The Unnatural

Jamey Newberg's a major-league hit with his minor-league reports

"It was always really hard to get information about the minor-leaguers," Eric Nadel says. "We rarely talked about them on the air, especially anything below Triple-A. We didn't really know anything about the draftees each year. But since Jamey's come along, now everybody's a lot more aware of it, and I think he has a lot to do with that. They don't have to work to go find out who the Ranger prospects are and how they're doing and what their stories are, because Jamey does it all for you."

At first, Newberg wrote for the fans, and for himself. Then, he discovered, word of his report reached the families of players drafted by the team. Moms and dads awaited Newberg's e-mails the way a parent waits on a child's postcards from summer camp. For the first time, they were able to read just how well their son was doing and what his chances--his real chances, not what the kid or his coach said--were of reaching the next level in the system.

"It's been a lifesaver for us," says Laynce Nix Sr., whose son was drafted in the fourth round in June 2000. "Laynce was in Florida, then Savannah and then Florida again, and it just enabled us every morning to have a chance to see what he did the night before. From the moment Laynce was drafted, Jamey had a sneaking suspicion about Laynce. He said, 'Keep an eye on this guy.'"

Since the inception of The Newberg Report, Newberg has published a  year-in-review--and year-in-preview--he sells through his Web site.
Since the inception of The Newberg Report, Newberg has published a year-in-review--and year-in-preview--he sells through his Web site.
Newberg, second from left, played varsity baseball at Hillcrest High School all four years as a Panther.
Newberg, second from left, played varsity baseball at Hillcrest High School all four years as a Panther.

Newberg got to be close with a few of the players: He went to the funeral for Laynce Nix's grandfather, and he was especially tight with pitcher Spike Lundberg, a 26th-round pick in 1999 who had played shortstop in college but worked his way into becoming a real prospect. Lundberg was the first player to e-mail Newberg; he wondered how he got his info, said he liked reading about the other players in the system and got some teammates to sign up for the newsletter.

Mark Teixeira's father, Tex, began reading The Newberg Report within a week of his son's being taken in the first round in June 2001. They met and became friendly, to the point that Tex, who lives in Annapolis, Maryland, and acts as his son's financial adviser, felt comfortable enough to ask Newberg if there was an attorney in his office who could help Mark establish Texas residency. "Just from reading his stuff I felt comfortable with Jamey," Tex says. "Here's a guy I can trust. It's not just about how the kids are doing on the field but how he [and Mike] and others view these kids as people."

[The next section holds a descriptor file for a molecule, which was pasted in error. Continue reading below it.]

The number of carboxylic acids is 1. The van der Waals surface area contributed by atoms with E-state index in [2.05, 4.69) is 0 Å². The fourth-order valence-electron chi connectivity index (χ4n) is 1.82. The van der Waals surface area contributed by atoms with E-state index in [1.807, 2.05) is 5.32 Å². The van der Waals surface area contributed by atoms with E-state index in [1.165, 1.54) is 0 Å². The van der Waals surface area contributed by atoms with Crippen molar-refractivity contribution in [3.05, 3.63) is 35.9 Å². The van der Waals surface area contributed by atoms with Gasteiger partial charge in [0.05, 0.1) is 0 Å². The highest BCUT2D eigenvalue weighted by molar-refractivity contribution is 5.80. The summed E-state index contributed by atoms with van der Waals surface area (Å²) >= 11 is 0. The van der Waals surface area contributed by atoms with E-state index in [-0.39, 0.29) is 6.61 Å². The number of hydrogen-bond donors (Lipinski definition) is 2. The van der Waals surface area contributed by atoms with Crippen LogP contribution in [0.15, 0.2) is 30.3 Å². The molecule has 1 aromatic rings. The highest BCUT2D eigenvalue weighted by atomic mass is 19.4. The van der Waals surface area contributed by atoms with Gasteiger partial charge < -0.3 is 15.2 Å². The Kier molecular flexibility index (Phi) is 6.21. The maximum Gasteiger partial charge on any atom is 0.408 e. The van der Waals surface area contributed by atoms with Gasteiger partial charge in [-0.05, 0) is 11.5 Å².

That intimacy can occasionally lead to some gloomy moments. Newberg and Hindman had chronicled the Rangers' 2000 first-round draft pick Scott Heard, a catcher drafted right out of high school in San Diego. His parents signed up for The Newberg Report, as they all do. But it became evident within a couple of seasons that Heard, who was struggling in Stockton, was one of those prospects who was nothing but potential. Newberg and Hindman began wondering aloud whether his career had permanently stalled; a batting average around .200 spoke for itself. Even so, Hindman says, actually putting it in print was "uncomfortable," because nobody likes to tell a parent his son is a disappointment.

Because Newberg and Hindman have become friendly with players and parents, they're privy to information long before the local media--and, on occasion, even before Rangers management. But they will not report something they've overheard, be it clubhouse whisper or a tidbit they get directly from a player or his parent. They did not write about how struggling pitcher John Barnett had to be talked into not quitting after his second season, though his folks had told them so; he eventually walked out of spring training in Arizona, having come to realize a life in baseball wasn't meant to be.

Newberg and Hindman do not want to be known as The Drudge Report of the Rangers' minor-league system; they will not say anything bad about a young kid for fear of labeling someone a failure before he's had time to prove himself. They share their opinions, but never in a nasty tone; they're honest but forgiving, fans first and journalists, they insist, almost never.

"I'm not selling papers," Newberg says. "That's not my purpose. People say I'm baseball media, and I say I'm not. I'm a fan. I'm just writing my opinions, and people care enough to read them. There have been things over the years that I've found out; players will tell me, or players' parents will tell me, maybe even the Rangers will tell me something, but I don't write it. And if a player tells me something, who knows if it's true? They've got an agenda. They're all fighting their own teammates to get up to the big leagues."


At first, Rangers management was suspicious of Jamey Newberg. Who the hell was this guy? What was his agenda? Why was he writing all this stuff about these unknown, unheralded prospects? And where was he getting his information? Their attitude bordered on paranoia, to the point that execs high up within the organization worried that maybe he was working for some player's agent or even a scout for another team who was out to sink these guys.
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